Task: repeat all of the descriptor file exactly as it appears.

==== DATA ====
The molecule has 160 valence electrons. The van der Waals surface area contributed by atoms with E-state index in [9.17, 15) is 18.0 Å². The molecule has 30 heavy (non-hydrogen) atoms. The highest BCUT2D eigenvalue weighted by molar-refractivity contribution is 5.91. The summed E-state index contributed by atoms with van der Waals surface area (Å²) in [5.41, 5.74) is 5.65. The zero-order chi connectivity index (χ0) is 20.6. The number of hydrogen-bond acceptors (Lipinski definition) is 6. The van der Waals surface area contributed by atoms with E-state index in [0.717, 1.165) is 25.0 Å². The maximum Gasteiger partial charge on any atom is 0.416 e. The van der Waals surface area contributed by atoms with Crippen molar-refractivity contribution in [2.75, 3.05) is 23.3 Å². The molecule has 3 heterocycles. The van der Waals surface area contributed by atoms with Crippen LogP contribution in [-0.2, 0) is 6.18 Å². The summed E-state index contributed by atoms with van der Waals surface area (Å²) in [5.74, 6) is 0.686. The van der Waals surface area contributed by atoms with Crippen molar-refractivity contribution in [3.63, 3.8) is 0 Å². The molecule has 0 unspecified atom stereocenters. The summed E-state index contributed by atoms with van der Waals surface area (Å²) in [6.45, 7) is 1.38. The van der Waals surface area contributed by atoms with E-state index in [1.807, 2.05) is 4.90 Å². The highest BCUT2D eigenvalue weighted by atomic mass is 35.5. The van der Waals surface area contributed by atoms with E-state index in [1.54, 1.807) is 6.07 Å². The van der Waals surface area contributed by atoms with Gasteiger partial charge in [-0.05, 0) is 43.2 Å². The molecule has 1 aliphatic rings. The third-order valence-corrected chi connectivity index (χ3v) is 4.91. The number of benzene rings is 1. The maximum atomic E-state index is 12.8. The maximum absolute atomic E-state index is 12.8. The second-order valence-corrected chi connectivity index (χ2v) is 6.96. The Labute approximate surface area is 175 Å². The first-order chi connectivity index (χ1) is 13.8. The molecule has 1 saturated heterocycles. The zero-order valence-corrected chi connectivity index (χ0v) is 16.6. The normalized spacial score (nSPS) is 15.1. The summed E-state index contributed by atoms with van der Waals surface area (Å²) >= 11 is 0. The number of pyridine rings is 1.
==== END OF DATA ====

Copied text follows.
The molecule has 160 valence electrons. The van der Waals surface area contributed by atoms with E-state index in [9.17, 15) is 18.0 Å². The molecule has 30 heavy (non-hydrogen) atoms. The highest BCUT2D eigenvalue weighted by molar-refractivity contribution is 5.91. The summed E-state index contributed by atoms with van der Waals surface area (Å²) in [5.41, 5.74) is 5.65. The zero-order chi connectivity index (χ0) is 20.6. The number of hydrogen-bond acceptors (Lipinski definition) is 6. The van der Waals surface area contributed by atoms with E-state index in [0.717, 1.165) is 25.0 Å². The maximum Gasteiger partial charge on any atom is 0.416 e. The van der Waals surface area contributed by atoms with Crippen molar-refractivity contribution in [2.75, 3.05) is 23.3 Å². The molecule has 3 heterocycles. The van der Waals surface area contributed by atoms with Crippen LogP contribution in [-0.2, 0) is 6.18 Å². The summed E-state index contributed by atoms with van der Waals surface area (Å²) in [5.74, 6) is 0.686. The van der Waals surface area contributed by atoms with Crippen molar-refractivity contribution in [3.63, 3.8) is 0 Å². The molecule has 0 unspecified atom stereocenters. The summed E-state index contributed by atoms with van der Waals surface area (Å²) in [6.45, 7) is 1.38. The van der Waals surface area contributed by atoms with E-state index in [1.807, 2.05) is 4.90 Å². The highest BCUT2D eigenvalue weighted by atomic mass is 35.5. The van der Waals surface area contributed by atoms with E-state index in [1.54, 1.807) is 6.07 Å². The van der Waals surface area contributed by atoms with Gasteiger partial charge in [-0.05, 0) is 43.2 Å². The molecule has 1 aliphatic rings. The third-order valence-corrected chi connectivity index (χ3v) is 4.91. The number of benzene rings is 1. The maximum atomic E-state index is 12.8. The maximum absolute atomic E-state index is 12.8. The second-order valence-corrected chi connectivity index (χ2v) is 6.96. The Labute approximate surface area is 175 Å². The first-order chi connectivity index (χ1) is 13.8. The molecule has 1 saturated heterocycles. The zero-order valence-corrected chi connectivity index (χ0v) is 16.6. The normalized spacial score (nSPS) is 15.1. The summed E-state index contributed by atoms with van der Waals surface area (Å²) >= 11 is 0. The number of pyridine rings is 1.